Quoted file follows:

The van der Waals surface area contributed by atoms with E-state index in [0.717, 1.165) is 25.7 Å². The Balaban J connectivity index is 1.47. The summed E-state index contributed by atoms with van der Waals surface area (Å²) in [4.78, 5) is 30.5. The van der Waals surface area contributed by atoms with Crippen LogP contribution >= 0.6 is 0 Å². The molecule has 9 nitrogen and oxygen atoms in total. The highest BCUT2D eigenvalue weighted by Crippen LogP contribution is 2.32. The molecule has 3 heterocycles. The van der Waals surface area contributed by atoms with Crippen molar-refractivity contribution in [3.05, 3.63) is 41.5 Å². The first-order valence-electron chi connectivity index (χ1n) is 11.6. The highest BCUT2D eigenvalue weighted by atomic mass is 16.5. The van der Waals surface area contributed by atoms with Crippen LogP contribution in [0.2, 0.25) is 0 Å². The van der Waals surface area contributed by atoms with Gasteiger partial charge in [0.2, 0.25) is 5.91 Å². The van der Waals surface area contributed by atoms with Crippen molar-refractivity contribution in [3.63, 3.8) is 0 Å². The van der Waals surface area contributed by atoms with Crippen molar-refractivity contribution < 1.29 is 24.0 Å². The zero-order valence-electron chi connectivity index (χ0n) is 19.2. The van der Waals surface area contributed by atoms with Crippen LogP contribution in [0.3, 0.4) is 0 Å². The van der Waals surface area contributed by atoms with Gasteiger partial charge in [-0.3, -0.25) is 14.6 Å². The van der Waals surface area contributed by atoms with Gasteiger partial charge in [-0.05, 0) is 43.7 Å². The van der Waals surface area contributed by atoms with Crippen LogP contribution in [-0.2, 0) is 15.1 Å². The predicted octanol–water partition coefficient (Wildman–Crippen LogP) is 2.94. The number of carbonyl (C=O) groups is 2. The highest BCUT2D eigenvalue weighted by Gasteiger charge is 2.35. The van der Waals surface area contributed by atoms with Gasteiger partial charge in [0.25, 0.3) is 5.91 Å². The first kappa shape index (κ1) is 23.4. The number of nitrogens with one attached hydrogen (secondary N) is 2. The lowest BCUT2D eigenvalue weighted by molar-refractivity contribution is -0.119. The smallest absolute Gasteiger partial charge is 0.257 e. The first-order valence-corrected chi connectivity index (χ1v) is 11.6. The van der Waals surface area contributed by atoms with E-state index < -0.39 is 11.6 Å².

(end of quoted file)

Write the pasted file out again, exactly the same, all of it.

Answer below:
The van der Waals surface area contributed by atoms with E-state index in [0.717, 1.165) is 25.7 Å². The Balaban J connectivity index is 1.47. The summed E-state index contributed by atoms with van der Waals surface area (Å²) in [4.78, 5) is 30.5. The van der Waals surface area contributed by atoms with Crippen LogP contribution >= 0.6 is 0 Å². The molecule has 9 nitrogen and oxygen atoms in total. The highest BCUT2D eigenvalue weighted by Crippen LogP contribution is 2.32. The molecule has 3 heterocycles. The van der Waals surface area contributed by atoms with Crippen molar-refractivity contribution in [3.05, 3.63) is 41.5 Å². The first-order valence-electron chi connectivity index (χ1n) is 11.6. The highest BCUT2D eigenvalue weighted by atomic mass is 16.5. The van der Waals surface area contributed by atoms with Crippen LogP contribution in [0.2, 0.25) is 0 Å². The van der Waals surface area contributed by atoms with Gasteiger partial charge in [0.2, 0.25) is 5.91 Å². The van der Waals surface area contributed by atoms with Crippen molar-refractivity contribution in [3.63, 3.8) is 0 Å². The van der Waals surface area contributed by atoms with Crippen molar-refractivity contribution < 1.29 is 24.0 Å². The zero-order valence-electron chi connectivity index (χ0n) is 19.2. The van der Waals surface area contributed by atoms with Crippen LogP contribution in [0.3, 0.4) is 0 Å². The van der Waals surface area contributed by atoms with Gasteiger partial charge in [-0.3, -0.25) is 14.6 Å². The van der Waals surface area contributed by atoms with Gasteiger partial charge in [-0.05, 0) is 43.7 Å². The van der Waals surface area contributed by atoms with Crippen LogP contribution in [-0.2, 0) is 15.1 Å². The predicted octanol–water partition coefficient (Wildman–Crippen LogP) is 2.94. The number of carbonyl (C=O) groups is 2. The highest BCUT2D eigenvalue weighted by Gasteiger charge is 2.35. The van der Waals surface area contributed by atoms with Gasteiger partial charge in [0.25, 0.3) is 5.91 Å². The first kappa shape index (κ1) is 23.4. The number of nitrogens with one attached hydrogen (secondary N) is 2. The lowest BCUT2D eigenvalue weighted by molar-refractivity contribution is -0.119. The smallest absolute Gasteiger partial charge is 0.257 e. The first-order valence-corrected chi connectivity index (χ1v) is 11.6. The van der Waals surface area contributed by atoms with E-state index < -0.39 is 11.6 Å².